Three years later, we're thinking we should have named her Scout. She loves going hiking with us at Mount Apatite (named for the product of the quarry, not misspelled hunger pangs), but she rarely stays on the trail. In fact, even at the base of the trail, this is usually how we hike "with" our dog. That black spot in the distance is our Moxie Moops (yes, she has a lot of goofy nicknames. Don't judge us.):
video





She also can't stay out of the water, and the great thing about Mount Apatite is there is plenty of it-- some running, some "ponds"-- and since we are religious about getting Moxie's Lepto vaccine every year, we can let her romp around in almost all of it without worrying about her getting sick:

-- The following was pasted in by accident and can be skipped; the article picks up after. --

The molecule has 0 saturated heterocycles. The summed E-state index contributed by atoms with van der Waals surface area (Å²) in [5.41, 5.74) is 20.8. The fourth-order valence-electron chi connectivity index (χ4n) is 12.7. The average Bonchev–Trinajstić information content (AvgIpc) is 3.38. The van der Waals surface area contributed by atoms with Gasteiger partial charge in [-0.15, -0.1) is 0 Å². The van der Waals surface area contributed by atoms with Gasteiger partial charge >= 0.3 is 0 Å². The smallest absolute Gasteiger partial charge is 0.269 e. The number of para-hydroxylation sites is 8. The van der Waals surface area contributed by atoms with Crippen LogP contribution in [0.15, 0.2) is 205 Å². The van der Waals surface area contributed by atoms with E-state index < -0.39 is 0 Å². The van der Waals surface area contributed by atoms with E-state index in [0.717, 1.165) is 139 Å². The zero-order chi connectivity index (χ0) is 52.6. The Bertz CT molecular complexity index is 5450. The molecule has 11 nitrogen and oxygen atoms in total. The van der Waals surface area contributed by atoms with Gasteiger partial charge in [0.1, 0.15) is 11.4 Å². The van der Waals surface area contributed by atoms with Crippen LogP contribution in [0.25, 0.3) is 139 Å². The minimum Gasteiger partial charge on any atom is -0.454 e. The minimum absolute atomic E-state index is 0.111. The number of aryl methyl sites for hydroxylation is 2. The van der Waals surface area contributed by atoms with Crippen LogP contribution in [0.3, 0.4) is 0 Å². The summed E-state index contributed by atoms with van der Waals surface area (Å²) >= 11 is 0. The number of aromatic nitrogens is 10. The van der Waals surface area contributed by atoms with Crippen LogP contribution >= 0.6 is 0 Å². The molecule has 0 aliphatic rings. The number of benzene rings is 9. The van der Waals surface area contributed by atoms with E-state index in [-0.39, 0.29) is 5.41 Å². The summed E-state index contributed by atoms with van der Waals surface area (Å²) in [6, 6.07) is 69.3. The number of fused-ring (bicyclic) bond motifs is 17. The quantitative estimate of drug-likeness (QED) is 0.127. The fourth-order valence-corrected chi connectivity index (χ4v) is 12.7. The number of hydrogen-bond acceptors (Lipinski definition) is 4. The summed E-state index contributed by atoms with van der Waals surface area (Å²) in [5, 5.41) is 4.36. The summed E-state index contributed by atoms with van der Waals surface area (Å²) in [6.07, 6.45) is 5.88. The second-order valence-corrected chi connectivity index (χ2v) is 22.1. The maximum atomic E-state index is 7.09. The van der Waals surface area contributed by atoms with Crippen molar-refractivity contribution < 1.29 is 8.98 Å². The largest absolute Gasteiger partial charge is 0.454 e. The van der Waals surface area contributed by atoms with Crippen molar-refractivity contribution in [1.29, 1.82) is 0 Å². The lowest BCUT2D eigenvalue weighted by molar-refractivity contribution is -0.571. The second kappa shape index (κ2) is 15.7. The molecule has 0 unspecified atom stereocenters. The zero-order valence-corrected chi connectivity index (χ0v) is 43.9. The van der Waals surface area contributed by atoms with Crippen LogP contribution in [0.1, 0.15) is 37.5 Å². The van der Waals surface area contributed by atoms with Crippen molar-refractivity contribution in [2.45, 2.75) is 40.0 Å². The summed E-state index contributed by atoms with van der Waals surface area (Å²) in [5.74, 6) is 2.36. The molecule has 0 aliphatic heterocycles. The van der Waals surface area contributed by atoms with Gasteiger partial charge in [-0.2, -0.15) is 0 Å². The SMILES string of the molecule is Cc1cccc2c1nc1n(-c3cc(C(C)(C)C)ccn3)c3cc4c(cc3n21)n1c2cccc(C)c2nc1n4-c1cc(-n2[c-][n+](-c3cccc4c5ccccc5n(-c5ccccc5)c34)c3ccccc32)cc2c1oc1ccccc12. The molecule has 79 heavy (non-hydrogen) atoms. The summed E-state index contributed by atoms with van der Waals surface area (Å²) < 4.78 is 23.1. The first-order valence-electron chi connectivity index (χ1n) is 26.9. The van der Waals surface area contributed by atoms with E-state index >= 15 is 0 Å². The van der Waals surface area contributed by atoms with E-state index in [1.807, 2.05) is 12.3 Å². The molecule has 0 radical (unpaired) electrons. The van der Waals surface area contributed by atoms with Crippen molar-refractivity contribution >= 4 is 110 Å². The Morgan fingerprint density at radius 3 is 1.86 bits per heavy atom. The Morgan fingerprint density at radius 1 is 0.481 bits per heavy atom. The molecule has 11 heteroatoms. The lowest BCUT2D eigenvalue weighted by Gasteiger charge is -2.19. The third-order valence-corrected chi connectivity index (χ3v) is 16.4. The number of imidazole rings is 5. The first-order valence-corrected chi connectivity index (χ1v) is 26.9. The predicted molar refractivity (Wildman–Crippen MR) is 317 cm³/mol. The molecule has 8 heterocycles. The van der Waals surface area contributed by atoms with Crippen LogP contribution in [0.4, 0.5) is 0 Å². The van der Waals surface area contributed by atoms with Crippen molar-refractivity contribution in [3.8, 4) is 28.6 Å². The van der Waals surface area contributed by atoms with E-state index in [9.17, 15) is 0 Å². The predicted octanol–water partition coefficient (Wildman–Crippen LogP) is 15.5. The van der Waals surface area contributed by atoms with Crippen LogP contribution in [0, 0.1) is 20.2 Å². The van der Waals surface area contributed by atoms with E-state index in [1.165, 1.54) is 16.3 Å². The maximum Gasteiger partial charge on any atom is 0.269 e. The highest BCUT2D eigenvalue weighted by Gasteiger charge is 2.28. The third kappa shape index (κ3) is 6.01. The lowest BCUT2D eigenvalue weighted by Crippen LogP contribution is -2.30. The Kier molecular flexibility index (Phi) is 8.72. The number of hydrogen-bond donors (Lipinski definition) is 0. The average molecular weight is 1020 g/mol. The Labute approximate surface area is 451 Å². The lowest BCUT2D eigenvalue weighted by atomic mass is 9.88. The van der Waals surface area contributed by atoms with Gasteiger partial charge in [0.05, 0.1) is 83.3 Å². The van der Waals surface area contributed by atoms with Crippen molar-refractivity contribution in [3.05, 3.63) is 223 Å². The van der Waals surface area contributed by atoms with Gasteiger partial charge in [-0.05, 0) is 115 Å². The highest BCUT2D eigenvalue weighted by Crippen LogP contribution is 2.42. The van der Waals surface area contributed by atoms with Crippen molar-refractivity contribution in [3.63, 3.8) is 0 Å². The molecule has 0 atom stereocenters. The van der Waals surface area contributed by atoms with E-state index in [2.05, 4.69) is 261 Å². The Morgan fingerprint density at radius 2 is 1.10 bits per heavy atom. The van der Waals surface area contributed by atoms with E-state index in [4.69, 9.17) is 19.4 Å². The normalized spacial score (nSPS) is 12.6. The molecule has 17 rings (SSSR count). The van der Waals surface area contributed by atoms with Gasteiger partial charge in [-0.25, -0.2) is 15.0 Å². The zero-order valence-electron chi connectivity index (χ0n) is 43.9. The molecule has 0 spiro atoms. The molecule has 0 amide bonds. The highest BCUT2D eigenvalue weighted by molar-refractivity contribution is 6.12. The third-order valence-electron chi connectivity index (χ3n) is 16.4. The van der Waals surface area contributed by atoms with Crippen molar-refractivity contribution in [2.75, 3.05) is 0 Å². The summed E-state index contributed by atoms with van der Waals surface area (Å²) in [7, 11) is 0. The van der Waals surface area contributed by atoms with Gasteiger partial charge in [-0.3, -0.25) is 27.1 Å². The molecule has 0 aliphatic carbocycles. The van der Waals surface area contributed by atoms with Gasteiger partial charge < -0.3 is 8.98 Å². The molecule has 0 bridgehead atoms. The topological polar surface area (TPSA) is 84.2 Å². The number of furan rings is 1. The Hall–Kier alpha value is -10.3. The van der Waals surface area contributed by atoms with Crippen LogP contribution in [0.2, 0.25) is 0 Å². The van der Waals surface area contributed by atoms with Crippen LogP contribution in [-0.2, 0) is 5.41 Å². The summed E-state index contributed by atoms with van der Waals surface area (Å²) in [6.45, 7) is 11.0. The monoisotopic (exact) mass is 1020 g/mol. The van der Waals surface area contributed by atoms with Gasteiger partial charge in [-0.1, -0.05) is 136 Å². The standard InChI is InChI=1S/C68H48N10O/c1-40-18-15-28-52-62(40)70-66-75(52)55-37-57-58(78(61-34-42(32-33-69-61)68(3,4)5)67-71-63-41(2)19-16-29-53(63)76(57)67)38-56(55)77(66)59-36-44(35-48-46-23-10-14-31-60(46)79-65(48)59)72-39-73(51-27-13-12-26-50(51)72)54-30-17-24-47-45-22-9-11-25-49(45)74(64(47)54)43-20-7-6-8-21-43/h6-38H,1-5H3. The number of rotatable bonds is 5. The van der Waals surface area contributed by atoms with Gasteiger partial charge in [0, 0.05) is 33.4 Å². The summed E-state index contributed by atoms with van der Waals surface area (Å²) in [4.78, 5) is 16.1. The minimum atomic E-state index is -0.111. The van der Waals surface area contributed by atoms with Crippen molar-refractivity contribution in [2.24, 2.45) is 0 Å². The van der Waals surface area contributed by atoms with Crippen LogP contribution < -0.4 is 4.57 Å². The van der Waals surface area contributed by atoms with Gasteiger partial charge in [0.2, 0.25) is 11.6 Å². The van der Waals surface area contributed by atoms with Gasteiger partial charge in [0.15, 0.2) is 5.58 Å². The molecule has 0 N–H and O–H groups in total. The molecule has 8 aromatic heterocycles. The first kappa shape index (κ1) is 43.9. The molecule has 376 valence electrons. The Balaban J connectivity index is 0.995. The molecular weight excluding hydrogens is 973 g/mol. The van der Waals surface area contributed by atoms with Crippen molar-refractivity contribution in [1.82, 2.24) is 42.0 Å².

video
Per Maine State Park regulations, dogs at Mount Apatite are supposed to be on leash at all times, but almost nobody follows that rule and we've never seen it enforced or even mentioned by other park frequenters in the 3 years we've been hiking there. If you are in the area and looking for a good place to let your dog get some good exercise (without requiring a TON of fitness from you!), Mount Apatite is a great option and it even has ample parking.

Score one for the L/A area!

24 June 2010

Restaurant Review: Marché (Lewiston, ME)

I know of at least one friend of mine who does not agree with my opinion of Marché at all-- and normally we agree on lots of food-related topics (King Arthur Flour, chocolate as a food group, etc.). I think, however, that I just feel really strongly about Marché and its owners-- but I think that's more than obvious as you read along. This is the review I submitted to Google, so it's the same one you'll see if you Google the restaurant:

My husband and I were excited to try this place, despite our lukewarm experience at the same owner's upscale restaurant Fuel (located just across the street). We should have known better.